“Even when customers come in frantically and ask, ‘How am I going to find X, Y, or Z?’ My response has been, ‘Well, apparently you haven’t needed it in awhile,’” said Peter.

For several employees of the store, the closing will mark the end of a lifetime association with Hy-Sil.

Three families, who comprised the Hy-Sil owners, began manufacturing leather post cards in Boston in 1903, and soon after introduced the world to gift-wrapping paper. When their business took off, they opened their Revere factory in 1912 at the foot of Fenno Street where the Prospect House Assisted Living now sits.

The company employed thousands of Revere and Chelsea residents, both full and part time. They made paper products and even invented some groundbreaking materials. Richard Silverman (the ‘Sil’ in Hy-Sil) actually invented Mylar – the silvery material that many character balloons are made of. That material was not only used for balloons, but also was used by NASA astronauts in space. It is used in countless products today.

Among the other innovations developed at the Revere factory were tinsel ribbon, metalized ribbons and wrapping foil. It also was the first American manufacturer to develop a process for depositing metal under vacuum conditions onto plastic films – a process that was used in the making of gift wrap but soon realized its own worth for use in solar window films.

Above all, the factory was known for its employees who mostly came from Revere and Chelsea during the company’s 80-year run – which ended in Massachusetts during the 1990s when American Greetings moved the plant to Georgia. Employees during the heyday of the factory enjoyed great camaraderie, a family atmosphere and decadent holiday parties.

After the closure of the factory, Hy-Sil kept the store outlet in Chelsea’s Parkway Plaza, then moving to Northgate in Revere 10 years ago.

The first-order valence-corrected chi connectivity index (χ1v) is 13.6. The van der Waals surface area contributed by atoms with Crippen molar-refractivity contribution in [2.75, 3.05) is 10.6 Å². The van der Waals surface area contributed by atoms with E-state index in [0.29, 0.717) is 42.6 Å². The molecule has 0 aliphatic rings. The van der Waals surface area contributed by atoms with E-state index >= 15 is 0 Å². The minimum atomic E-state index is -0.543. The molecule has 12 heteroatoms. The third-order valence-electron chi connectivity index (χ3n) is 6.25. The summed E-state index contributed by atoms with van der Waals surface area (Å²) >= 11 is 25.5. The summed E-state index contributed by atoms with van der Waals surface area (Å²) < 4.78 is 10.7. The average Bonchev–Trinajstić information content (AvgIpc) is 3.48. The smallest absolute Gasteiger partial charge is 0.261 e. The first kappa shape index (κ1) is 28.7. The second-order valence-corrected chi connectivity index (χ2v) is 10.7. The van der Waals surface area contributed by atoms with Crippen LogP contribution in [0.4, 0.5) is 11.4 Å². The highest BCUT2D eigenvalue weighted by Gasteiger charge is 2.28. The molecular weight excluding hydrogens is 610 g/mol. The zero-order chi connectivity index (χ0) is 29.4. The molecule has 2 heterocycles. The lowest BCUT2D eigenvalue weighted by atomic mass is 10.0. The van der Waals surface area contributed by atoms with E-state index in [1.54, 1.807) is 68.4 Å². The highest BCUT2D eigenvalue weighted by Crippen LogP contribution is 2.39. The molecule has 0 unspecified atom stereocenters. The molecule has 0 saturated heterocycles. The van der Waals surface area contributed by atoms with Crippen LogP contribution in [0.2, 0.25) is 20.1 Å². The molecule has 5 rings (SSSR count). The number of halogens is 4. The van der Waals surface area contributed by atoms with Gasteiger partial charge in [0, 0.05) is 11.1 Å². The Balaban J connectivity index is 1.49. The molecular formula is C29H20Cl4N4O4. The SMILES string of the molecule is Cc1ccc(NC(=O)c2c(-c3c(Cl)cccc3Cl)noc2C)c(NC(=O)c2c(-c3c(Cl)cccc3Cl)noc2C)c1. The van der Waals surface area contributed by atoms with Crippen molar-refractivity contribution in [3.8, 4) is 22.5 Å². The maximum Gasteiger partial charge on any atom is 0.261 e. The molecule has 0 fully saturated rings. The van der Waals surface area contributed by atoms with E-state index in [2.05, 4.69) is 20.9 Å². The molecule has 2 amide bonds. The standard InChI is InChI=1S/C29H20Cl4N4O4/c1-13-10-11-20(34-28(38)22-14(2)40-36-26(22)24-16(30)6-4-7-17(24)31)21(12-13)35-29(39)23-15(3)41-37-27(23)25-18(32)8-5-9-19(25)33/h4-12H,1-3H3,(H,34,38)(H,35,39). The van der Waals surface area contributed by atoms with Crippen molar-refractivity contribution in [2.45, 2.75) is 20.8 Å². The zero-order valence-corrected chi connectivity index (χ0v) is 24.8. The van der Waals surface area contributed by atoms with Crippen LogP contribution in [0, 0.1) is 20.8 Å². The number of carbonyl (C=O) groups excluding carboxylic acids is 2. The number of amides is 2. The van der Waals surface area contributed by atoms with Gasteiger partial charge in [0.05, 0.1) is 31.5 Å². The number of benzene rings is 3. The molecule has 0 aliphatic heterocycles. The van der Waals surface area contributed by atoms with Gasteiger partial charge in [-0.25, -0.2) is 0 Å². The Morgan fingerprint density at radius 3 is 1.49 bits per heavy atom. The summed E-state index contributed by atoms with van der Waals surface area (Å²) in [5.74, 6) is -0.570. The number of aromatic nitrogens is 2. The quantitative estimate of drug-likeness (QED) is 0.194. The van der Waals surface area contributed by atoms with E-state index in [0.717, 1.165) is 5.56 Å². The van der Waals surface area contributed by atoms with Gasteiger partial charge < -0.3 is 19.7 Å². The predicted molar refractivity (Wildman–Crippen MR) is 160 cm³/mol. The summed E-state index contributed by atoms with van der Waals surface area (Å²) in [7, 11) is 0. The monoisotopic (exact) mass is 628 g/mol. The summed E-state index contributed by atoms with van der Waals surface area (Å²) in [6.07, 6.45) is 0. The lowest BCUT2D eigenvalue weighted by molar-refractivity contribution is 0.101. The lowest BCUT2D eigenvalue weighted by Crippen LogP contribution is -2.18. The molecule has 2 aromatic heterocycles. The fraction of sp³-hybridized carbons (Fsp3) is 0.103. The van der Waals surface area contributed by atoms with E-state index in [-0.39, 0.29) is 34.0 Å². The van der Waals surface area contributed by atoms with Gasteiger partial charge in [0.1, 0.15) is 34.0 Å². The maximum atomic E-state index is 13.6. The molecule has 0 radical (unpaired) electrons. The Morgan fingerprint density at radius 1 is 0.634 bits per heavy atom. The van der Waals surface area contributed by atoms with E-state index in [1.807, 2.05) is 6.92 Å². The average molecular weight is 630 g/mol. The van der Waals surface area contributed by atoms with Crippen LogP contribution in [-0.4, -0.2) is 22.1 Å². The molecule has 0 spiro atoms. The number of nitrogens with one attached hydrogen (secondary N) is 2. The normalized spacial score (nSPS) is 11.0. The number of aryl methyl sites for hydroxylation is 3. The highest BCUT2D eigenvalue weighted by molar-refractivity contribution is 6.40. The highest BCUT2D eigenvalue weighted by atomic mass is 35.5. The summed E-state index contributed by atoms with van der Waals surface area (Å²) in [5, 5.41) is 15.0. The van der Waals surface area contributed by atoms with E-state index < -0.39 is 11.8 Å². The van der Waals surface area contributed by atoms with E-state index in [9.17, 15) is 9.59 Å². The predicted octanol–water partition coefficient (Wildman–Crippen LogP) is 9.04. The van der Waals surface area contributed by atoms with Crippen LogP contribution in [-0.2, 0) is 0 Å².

At least four of the current store employees started their working careers in the old Hy-Sil Factory on Fenno Street many decades ago.

Ron Rennie said his whole family worked at Hy-Sil and he has worked there for nearly 45 years – all of which will come to an end this December.

“I started out as a stock boy and went into shipping eventually and stayed on at the store,” he said. “My father was a machinist there and my mom worked in the factory store. My sister worked in the order department. My two brothers even worked at Hy-Sil.”

Said Helen Gurska, who helped start the original factory store on Fenno Street, “Everyone in the City of Revere worked there at one time or another. I know my mother worked there during Christmas every year. Our saying was always, ‘We are Family.’”

Pauline DeMeo did just about everything at the factory during her days there.

“I did whatever they had,” she said. “I did blocking, reeling, counting, packing, bows, folding paper and phone orders. Whatever they had for me to do, I did.”

And, just like that, so goes the city’s historic 100-year relationship with the Hy-Sil name.

Cutlines –

Hysil1 –

Currently Hy-Sil Outlet employees Vita Mazzone, Phyllis Scuzzarella, Ron Rennie, Pauline DeMeo, and Helen Gurska. Several of the above employees have worked under the Hy-Sil name for decades, starting out in the old factory on Fenno Street in Revere. The outlet store will close this December.

Hysil2 –

A group of happy employees pose for a picture in front of the Hy-Sil Manufacturing Company’s Tinsel Goods division on Fenno Street, Revere. The pictured was taken in 1928, when the factory was in the midst of an unprecedented manufacturing and innovation heyday.